‘The Aftermath’

The Aftermath: Masterpiece (Mathterpiece?) Theatre ← That’s A Half-Compliment Edition!

The good half goes to the hamstrung trio at the heart of this love triangle; Keira Knightley (is she considered a top-tier actor? Not a mere movie star — a bonafide ACTOR? If not, for shame!), Alexander Skarsgård (in two movies released on the same day!), and Jason Clarke (the busiest face in Hollywood whose name most don’t know; come try your hand at New York theatre, Jason — I want to see if…er…how your presence translates to the stage!) are the only members of the artistic team who strike the tone the whole enterprise seems to be targeting: a trip down celluloid memory lane, back to the epoch of World War II melodramas (of course it’s shot — and clearly lit — digitally, because why pay attention to the finer details?).

This thespian trinity steeps their properly manicured, mannered performativity in a stylish, stylistic nostalgia almost intrinsic to the genre, the sort that stems more from film history than history that was ever actually lived. They embody the melodramatic tenet that theatricality and subtlety are not mutually exclusive; the genre mines where the twain shall meet, digging into subtle interiority through external theatrics.

Unfortunately, the triumvirate are the only diggers to show up for the mine meeting.

What’s a melodrama without aesthetic resplendence, without lush surfaces to get lost in — thematically, interpretatively, emotionally, experientially, immersively, texturally, tonally? For all the cast’s suppressed and simmering passion brimming, bubbling, and bursting in concentrated fireworks from the confines — character and aesthetic — of their florid lives, the movie manages to minimize their contributions; heck, it even squanders the sexual tension latent in the sensual energy of their respective and collective sex appeal.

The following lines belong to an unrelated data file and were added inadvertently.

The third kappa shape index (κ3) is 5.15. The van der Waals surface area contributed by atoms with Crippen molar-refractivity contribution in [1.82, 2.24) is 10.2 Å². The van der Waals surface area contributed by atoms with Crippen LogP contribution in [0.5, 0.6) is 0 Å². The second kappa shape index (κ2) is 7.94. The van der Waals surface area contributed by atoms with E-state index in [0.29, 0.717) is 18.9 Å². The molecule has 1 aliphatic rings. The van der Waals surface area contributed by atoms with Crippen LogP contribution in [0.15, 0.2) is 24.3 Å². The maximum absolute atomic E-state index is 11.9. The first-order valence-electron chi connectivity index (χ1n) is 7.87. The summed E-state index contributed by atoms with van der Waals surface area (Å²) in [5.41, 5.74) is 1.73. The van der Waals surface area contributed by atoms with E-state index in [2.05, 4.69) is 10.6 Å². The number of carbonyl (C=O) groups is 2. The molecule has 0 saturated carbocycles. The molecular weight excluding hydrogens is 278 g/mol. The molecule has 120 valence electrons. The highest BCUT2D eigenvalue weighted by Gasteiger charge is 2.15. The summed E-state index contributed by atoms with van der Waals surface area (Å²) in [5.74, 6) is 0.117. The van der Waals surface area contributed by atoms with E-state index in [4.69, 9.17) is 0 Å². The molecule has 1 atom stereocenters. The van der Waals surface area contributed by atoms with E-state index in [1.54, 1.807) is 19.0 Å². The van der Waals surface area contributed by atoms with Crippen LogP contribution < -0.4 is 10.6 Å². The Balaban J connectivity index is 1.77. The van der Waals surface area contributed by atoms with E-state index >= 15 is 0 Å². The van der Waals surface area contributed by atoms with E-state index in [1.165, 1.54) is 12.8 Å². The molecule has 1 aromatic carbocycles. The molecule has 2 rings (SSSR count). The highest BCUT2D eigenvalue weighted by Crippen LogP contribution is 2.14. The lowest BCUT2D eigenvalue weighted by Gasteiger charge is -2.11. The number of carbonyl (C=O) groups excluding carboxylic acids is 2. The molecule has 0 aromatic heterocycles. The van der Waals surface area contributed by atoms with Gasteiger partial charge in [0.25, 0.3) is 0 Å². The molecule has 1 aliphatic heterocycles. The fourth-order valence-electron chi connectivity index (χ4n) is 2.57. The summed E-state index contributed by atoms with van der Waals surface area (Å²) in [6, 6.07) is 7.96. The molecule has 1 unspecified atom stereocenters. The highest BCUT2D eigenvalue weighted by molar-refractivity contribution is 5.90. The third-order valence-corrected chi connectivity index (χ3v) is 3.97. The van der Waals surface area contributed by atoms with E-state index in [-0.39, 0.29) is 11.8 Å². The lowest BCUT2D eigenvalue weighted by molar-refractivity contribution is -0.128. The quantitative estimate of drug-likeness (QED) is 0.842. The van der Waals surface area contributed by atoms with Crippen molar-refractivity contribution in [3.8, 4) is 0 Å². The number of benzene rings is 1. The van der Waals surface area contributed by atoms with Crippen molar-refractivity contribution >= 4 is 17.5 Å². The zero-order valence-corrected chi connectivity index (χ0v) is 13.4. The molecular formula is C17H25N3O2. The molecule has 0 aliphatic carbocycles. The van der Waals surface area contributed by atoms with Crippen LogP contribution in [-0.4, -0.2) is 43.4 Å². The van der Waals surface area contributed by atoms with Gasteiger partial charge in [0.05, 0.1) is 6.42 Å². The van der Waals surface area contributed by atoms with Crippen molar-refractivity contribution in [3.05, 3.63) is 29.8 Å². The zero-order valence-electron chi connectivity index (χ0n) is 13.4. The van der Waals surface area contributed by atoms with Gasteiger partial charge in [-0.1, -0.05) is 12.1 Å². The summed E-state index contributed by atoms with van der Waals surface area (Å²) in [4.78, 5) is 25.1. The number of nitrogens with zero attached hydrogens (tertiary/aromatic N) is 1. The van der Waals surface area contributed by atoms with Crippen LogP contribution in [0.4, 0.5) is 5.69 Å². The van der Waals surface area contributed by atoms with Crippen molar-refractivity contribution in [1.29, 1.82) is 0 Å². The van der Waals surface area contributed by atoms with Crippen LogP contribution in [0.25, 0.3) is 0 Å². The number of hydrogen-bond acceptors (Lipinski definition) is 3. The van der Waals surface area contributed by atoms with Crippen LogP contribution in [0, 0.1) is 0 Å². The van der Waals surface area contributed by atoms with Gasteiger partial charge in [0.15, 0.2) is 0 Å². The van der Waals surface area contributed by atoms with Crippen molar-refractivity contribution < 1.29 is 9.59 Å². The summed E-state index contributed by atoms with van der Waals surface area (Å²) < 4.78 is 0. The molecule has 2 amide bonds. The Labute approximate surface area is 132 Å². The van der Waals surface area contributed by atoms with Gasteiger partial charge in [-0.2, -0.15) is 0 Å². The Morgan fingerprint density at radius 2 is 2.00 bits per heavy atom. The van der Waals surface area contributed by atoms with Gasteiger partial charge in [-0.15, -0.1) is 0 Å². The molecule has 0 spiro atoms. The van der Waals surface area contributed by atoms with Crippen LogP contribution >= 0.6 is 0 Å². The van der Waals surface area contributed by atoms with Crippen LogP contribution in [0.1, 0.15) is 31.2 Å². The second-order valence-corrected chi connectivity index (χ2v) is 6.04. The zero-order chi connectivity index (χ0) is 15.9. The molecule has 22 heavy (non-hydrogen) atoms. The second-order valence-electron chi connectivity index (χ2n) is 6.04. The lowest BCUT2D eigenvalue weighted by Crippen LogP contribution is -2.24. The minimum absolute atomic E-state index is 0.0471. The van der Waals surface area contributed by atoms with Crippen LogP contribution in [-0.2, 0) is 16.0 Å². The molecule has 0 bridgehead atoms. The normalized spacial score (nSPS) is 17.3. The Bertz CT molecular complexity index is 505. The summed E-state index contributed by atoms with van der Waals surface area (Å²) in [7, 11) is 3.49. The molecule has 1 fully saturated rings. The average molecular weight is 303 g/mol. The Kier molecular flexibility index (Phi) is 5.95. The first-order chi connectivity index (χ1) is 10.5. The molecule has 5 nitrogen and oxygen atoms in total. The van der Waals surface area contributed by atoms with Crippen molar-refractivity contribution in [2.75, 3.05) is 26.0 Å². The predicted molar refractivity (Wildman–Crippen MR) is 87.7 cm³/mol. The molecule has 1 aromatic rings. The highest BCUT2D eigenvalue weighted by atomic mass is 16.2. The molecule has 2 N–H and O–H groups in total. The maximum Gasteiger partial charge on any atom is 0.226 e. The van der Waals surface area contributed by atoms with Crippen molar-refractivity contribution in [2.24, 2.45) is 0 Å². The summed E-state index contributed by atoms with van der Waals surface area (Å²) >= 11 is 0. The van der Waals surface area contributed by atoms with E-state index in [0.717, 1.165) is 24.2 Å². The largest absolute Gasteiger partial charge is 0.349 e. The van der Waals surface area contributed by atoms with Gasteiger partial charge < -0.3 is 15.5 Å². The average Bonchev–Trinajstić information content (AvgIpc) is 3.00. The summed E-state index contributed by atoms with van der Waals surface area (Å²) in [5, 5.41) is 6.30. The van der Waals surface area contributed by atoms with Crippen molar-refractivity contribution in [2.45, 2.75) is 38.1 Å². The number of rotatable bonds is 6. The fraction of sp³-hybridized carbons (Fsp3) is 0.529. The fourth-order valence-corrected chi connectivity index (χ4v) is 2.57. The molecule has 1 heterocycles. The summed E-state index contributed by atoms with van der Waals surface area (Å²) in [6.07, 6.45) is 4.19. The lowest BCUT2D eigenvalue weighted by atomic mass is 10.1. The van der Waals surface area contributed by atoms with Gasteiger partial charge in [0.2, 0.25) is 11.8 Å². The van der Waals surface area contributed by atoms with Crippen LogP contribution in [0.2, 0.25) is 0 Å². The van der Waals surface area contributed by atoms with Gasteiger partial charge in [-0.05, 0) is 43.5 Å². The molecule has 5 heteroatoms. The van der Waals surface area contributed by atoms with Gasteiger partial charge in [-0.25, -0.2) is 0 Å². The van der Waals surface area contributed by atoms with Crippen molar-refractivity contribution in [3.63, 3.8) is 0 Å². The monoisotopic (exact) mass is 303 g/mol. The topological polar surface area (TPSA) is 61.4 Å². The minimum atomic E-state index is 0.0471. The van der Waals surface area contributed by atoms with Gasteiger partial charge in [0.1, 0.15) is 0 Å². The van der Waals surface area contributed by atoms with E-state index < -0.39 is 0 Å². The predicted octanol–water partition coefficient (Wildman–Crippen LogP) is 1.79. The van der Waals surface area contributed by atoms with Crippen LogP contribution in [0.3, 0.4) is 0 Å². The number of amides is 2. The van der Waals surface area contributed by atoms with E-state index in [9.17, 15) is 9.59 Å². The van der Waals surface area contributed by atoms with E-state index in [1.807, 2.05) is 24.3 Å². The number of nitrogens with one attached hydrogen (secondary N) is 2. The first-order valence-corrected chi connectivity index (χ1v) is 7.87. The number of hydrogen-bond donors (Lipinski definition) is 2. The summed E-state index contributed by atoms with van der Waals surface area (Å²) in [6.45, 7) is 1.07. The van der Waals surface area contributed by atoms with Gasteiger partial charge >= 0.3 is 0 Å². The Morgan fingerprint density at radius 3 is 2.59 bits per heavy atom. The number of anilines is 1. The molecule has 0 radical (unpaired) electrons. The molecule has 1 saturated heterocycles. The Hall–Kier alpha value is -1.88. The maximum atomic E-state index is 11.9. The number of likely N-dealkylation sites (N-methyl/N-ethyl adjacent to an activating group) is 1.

The filmmaking, from top to bottom, fails to conjure the genre’s requisite cinematic splendor. It’s like a Terrence Rattigan knockoff, or Michael Bay’s Pearl Harbor…without Michael Bay’s Pearl Harbor (but with superior acting, a low bar to clear). In other words: it feels like a cheap, tacky imitation, lacking the juxtaposed inside-outside interplay that’s a hallmark of melodrama, failing to tap into most of what has always made the genre so indelible, and stranding Keira Knightley, Alexander Skarsgård, and Jason Clarke without an overarching framework to house, support, and deepen their performance.

STRAY TAKE: Given the current predilection for drawing parallels between Nazi Germany and today’s sociopolitical climate, prepare for a barrage of WWII movies with not-so-veiled messages pertaining to #Relevant #Important #Issues. This year’s offerings that concern the subject: Who Will Write Our History?, The Invisibles, Prosecuting Evil, The Man Who Killed Hitler and Then The Bigfoot, Rezo, and Transit (to a degree; explainer coming soon) — and another, The Last, hits theaters before the end of the month. While the industry’s on the topic, may I suggest looking at the the fallout — sorry, AFTERMATH — of WWI, specifically the Weimar Republic and the crippling reparations the League of Nations imposed on Germany that, in their AFTERMATH, created the vacuum exploited by Hitler.

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